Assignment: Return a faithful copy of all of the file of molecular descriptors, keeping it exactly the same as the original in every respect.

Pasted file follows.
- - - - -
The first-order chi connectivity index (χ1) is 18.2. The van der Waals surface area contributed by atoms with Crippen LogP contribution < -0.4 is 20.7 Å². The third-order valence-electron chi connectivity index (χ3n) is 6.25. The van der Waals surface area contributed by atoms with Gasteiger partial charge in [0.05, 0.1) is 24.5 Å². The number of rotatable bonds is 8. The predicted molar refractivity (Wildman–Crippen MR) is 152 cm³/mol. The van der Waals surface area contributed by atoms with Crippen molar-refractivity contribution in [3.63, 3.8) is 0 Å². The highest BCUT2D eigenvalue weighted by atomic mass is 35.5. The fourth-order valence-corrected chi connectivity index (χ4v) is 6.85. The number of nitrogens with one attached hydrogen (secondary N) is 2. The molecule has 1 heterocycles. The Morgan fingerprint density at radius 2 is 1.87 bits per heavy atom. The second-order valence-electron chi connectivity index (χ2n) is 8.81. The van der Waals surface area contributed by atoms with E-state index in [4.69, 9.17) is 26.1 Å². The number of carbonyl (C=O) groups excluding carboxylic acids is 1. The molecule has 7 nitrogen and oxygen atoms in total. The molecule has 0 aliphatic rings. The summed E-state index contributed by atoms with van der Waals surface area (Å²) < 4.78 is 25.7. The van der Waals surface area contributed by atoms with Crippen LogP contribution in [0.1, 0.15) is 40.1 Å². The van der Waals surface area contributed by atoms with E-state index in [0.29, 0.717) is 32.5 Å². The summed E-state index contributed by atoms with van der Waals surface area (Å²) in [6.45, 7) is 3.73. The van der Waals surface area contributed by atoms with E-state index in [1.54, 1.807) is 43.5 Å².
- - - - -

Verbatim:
The first-order chi connectivity index (χ1) is 18.2. The van der Waals surface area contributed by atoms with Crippen LogP contribution < -0.4 is 20.7 Å². The third-order valence-electron chi connectivity index (χ3n) is 6.25. The van der Waals surface area contributed by atoms with Gasteiger partial charge in [0.05, 0.1) is 24.5 Å². The number of rotatable bonds is 8. The predicted molar refractivity (Wildman–Crippen MR) is 152 cm³/mol. The van der Waals surface area contributed by atoms with Crippen molar-refractivity contribution in [3.63, 3.8) is 0 Å². The highest BCUT2D eigenvalue weighted by atomic mass is 35.5. The fourth-order valence-corrected chi connectivity index (χ4v) is 6.85. The number of nitrogens with one attached hydrogen (secondary N) is 2. The molecule has 1 heterocycles. The Morgan fingerprint density at radius 2 is 1.87 bits per heavy atom. The second-order valence-electron chi connectivity index (χ2n) is 8.81. The van der Waals surface area contributed by atoms with E-state index in [4.69, 9.17) is 26.1 Å². The number of carbonyl (C=O) groups excluding carboxylic acids is 1. The molecule has 7 nitrogen and oxygen atoms in total. The molecule has 0 aliphatic rings. The summed E-state index contributed by atoms with van der Waals surface area (Å²) < 4.78 is 25.7. The van der Waals surface area contributed by atoms with Crippen LogP contribution in [0.1, 0.15) is 40.1 Å². The van der Waals surface area contributed by atoms with E-state index in [0.29, 0.717) is 32.5 Å². The summed E-state index contributed by atoms with van der Waals surface area (Å²) in [6.45, 7) is 3.73. The van der Waals surface area contributed by atoms with E-state index in [1.54, 1.807) is 43.5 Å².